St. Ivo alla Sapienza
Our favorite Baroque Church: The finest masterpiece by the finest master of Rome's Baroque architecture.
Francesco Castello (1599-1667), who assumed the name Borromini and considered himself the spiritual heir of Michelangelo, built this church inside the existing courtyard of the University of Rome.
Top British architect Lord (Richard) Rogers says St. Ivo's "Blows my mind."
Borromini enlivened the University courtyard's extremity by surmounting it with a giant drum above which a spiral ice-cream cone seems to have been upended. A Middle Eastern ziggurat is the only architectural precedent for this twisted lantern-top.
Even in a holy building, Borromini was as playful as he was in designing the fool-the-eye false perspective in nearby Palazzo Spada. His use of angels as architectural features on the outside is quite simply marvelous.
The interior is even more unexpected. You enter a dazzling white space, rounded and narrow at the bottom, but soaring up to a well-lit and gilded dome.
Movement, a central characteristic of the Baroque, is dramatic: the walls are fluted, covered with niches of alternating shapes and dimensions; concave and convexes are everywhere.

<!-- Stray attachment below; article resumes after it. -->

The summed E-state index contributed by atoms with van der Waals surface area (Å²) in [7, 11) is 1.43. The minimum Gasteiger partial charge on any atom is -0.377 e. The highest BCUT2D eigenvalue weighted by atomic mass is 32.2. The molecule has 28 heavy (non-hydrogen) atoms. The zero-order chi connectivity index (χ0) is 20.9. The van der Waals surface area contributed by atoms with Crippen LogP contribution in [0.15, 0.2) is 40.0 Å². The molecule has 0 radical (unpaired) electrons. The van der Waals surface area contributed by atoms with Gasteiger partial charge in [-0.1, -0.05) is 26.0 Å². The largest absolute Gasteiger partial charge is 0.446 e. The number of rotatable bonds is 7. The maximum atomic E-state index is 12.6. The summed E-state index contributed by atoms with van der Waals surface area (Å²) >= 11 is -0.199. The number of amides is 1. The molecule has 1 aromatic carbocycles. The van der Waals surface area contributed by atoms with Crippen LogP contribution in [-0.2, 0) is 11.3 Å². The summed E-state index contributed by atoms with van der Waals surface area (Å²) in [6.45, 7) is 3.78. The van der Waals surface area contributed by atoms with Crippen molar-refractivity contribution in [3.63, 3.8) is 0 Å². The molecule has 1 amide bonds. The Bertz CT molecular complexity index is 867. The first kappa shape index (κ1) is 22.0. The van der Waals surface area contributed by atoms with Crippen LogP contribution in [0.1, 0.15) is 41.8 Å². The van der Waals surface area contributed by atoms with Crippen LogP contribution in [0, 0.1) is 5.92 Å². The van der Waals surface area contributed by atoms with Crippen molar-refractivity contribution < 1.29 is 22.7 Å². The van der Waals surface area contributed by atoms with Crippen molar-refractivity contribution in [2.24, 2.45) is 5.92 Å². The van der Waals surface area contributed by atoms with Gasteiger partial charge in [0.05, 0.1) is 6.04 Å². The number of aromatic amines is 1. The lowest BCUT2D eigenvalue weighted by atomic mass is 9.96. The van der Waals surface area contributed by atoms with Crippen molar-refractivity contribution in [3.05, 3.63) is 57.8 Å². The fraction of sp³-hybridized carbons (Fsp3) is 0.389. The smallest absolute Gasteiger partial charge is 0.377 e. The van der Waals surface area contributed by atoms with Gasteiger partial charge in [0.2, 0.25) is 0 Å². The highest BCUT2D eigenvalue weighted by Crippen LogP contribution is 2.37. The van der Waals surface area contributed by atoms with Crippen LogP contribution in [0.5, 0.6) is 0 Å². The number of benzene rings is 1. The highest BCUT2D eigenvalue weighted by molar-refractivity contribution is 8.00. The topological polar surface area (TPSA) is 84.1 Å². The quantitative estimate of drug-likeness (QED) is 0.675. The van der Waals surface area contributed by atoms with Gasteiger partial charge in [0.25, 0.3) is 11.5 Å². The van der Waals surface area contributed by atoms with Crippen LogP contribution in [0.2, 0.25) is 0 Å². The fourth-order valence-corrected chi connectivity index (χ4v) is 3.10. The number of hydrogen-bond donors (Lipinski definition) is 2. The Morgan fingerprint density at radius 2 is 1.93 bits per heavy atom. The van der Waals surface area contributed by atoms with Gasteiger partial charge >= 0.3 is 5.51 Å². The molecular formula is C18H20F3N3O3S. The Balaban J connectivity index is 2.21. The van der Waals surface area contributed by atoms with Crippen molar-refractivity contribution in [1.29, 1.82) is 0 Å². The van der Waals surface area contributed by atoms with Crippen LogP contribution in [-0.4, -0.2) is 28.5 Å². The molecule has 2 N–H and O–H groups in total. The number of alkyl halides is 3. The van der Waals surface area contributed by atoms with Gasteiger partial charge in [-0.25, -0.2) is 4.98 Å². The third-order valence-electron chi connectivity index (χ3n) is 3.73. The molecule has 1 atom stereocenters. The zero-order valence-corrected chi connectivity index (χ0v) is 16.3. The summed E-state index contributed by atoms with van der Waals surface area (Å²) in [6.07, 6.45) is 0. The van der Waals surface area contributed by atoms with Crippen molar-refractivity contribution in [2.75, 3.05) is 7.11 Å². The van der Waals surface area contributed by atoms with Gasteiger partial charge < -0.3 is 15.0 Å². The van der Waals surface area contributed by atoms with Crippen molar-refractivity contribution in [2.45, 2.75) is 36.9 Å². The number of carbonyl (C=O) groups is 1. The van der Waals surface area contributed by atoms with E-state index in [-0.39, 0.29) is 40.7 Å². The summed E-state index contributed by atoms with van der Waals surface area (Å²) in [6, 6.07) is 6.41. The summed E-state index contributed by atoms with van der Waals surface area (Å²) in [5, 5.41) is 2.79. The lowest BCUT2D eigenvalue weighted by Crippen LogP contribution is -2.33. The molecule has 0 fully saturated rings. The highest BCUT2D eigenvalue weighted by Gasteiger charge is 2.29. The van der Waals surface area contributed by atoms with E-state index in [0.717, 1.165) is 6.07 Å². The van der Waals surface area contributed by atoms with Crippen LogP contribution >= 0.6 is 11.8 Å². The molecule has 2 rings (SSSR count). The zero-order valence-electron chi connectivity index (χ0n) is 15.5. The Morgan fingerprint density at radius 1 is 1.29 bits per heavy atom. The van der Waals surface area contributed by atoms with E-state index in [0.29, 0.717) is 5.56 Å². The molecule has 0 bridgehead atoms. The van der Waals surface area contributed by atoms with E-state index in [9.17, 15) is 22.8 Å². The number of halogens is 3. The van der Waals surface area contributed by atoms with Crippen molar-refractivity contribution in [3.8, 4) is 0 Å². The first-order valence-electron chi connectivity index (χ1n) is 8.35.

Outsized Corinthian pilasters carry your eye up to the dome's base, which echoes the rounded hexagon of the floor plan, except that the limbs of the upper hexagon are alternately curved and rectangular.
The ribs of this tent-like dome are accentuated with eight-pointed stars that look like starfish swimming up toward the lantern. And the lantern at the very top seems to be disappearing into heaven.
|St. Ivo alla Sapienza
1303. Pope Boniface VIII (who invented Jubilees) founded Rome's university.
1575-87.Giacomo della Porta completed the university building with its large courtyard, the Palazzo della Sapienza..
1642-48. Borromini's design for the Church was carried out, but the interior decoration took another couple of decades and was completed after his death.
Palazzo della Sapienza
(1575 Giacomo della Porta). Is square and massive, and its inner cloister gives a sense of overwhelming heaviness.
Via della Sapienza and Corso del Rinascimento, 40. Tel. 06 6864987 (Map F 5)
But the little jewel that Borromini designed behind the round wall at the far end of the cloister is a soaring leap of artistic, as well as spiritual, faith.
Open for mass Sunday 10 12 am. Closed July and August